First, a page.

MORGANTOWN — West Virginia’s offense demonstrated itself to be a work in progress in the Gold-Blue spring game, and it will likely require plenty of work in August camp for progress to be realized.
“I think it was a typical spring game,” said first-year coach Neal Brown. “I think there were some really good aspects on the field, and some things that obviously we need to get corrected before we line up and play James Madison at the end of August. We are a work in progress.”
The Gold team, quarterbacked by Austin Kendall, beat Jack Allison’s Blue squad 25-9 in a scrimmage played with 10-minute quarters. The Gold roster was primarily composed of the No. 1 offense and No. 2 defense, while the No. 2 offense and No. 1 defense filled the Blue ranks. Each team was awarded two extra points before the scrimmage based on pre-game challenges.
Kendall, the graduate transfer from Oklahoma, didn’t end up throwing the ball all that much. He finished 7-for-12 for 154 yards, with a large chunk coming on his 60-yard touchdown pass to T.J. Simmons.
Allison was 11-of-24 for 112 yards with a touchdown and an interception.
Trey Lowe, who led the Gold offense for three series, finished 4-of-7 for 51 yards with a touchdown and an interception.
“I want to go back and watch this. Will we have a pecking order after this? We may,” Brown said. “I think we made strides at quarterback. I don’t think we’re ready to go play a game just yet. Some of that is because we’ve divided reps and some of that is because none of them have played a lot of meaningful snaps.”
Kendall looks like he belongs atop the pecking order to open August camp, though he didn’t make it a stone-cold lock Saturday. Each of his three biggest plays came with a little bit of help.
His 39-yard completion to Sam James should have been offensive pass interference on James, but the nearest official was inadvertently tripped running down the sideline and didn’t see James push off on Hakeem Bailey. James later had to adjust on a slightly underthrown ball to pull in a 40-yard catch later in the game. James finished with 85 yards on four receptions.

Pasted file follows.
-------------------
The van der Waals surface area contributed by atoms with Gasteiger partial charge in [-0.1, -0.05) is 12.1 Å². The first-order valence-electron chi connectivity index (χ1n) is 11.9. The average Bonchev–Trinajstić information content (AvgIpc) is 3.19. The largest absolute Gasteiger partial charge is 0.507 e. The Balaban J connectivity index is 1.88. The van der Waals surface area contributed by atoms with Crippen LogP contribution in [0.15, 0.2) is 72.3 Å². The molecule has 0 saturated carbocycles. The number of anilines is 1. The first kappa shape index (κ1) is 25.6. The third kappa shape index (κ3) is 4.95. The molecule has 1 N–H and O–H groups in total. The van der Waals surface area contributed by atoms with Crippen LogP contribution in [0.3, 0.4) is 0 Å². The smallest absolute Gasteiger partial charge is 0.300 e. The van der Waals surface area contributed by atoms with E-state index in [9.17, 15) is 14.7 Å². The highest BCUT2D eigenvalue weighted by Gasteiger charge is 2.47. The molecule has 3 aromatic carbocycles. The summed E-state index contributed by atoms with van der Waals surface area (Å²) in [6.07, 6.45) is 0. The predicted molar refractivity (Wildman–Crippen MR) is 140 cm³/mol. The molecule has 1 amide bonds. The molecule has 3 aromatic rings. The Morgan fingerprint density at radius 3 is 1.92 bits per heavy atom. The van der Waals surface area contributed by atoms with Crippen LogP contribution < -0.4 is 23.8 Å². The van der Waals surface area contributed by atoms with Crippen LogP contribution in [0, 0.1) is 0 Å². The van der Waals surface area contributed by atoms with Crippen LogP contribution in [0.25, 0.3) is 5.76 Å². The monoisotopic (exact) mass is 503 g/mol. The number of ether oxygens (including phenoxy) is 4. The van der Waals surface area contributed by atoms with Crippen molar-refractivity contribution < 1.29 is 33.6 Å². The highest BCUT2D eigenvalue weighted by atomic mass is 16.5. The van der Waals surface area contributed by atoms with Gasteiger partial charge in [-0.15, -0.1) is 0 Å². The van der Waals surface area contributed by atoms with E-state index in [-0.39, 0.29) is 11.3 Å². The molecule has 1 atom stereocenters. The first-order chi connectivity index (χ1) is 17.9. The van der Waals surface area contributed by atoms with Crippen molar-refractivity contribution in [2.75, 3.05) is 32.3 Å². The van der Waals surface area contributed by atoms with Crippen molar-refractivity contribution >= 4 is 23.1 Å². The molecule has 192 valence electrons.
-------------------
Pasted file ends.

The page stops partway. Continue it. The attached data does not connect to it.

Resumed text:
Kendall’s touchdown to Simmons was more about his strength selling the play-fake than his arm. Safety Derek Pitts bit on the play-action thinking it was a handoff, allowing Kendall to find Simmons six yards clear of any defender, despite a wobbly throw.
Kendall did show off his sleight-of-hand skills on one other occasion, getting the entire defense to bite on a fake handoff before strolling untouched for a 1-yard touchdown run in the third quarter.
“He’s does a really good job with play-fakes and moving his body weight,” Brown said. “What we have to eliminate from Austin is the negative plays. He had one where he spun out and took a sack. He didn’t throw a pick today, which he did early in spring, so he’s growing in that regard. And his feel in the pocket [has to grow]. It just takes reps.”
Kendall’s 1-yard score ended up being one of the more successful runs of the game for the Mountaineers.
With sacks taken out of the equation, Blue and Gold combined for 84 yards on 43 carries. The defense had a combined 12 tackles for loss despite not running any blitzes. Defensive coordinator Vic Koenning described his game plan as “vanilla.”
The Gold team accounted for nine of the TFLs against the No. 2 offensive line as defensive end Stone Wolfley, linebacker Exree Loe and defensive tackle Brenon Thrift had two apiece.
“The defensive line is one of the bright spots of our entire spring,” Brown said.
Sophomore Leddie Brown was the most consistent ball carrier for the Mountaineers, managing 34 yards on 11 carries with a long of 13 yards.
The coaching staff has touted the running backs as the strength of the offense all spring, but those backs will need better blocking in front of them to live up to their potential this fall.
“We just didn’t block very well in the run game,” Brown said. “The one series where we did, Leddie Brown got going. He did a good job being patient and bouncing runs outside. We just weren’t as good in the run game as we were in Tuesday’s practice, which is disappointing.”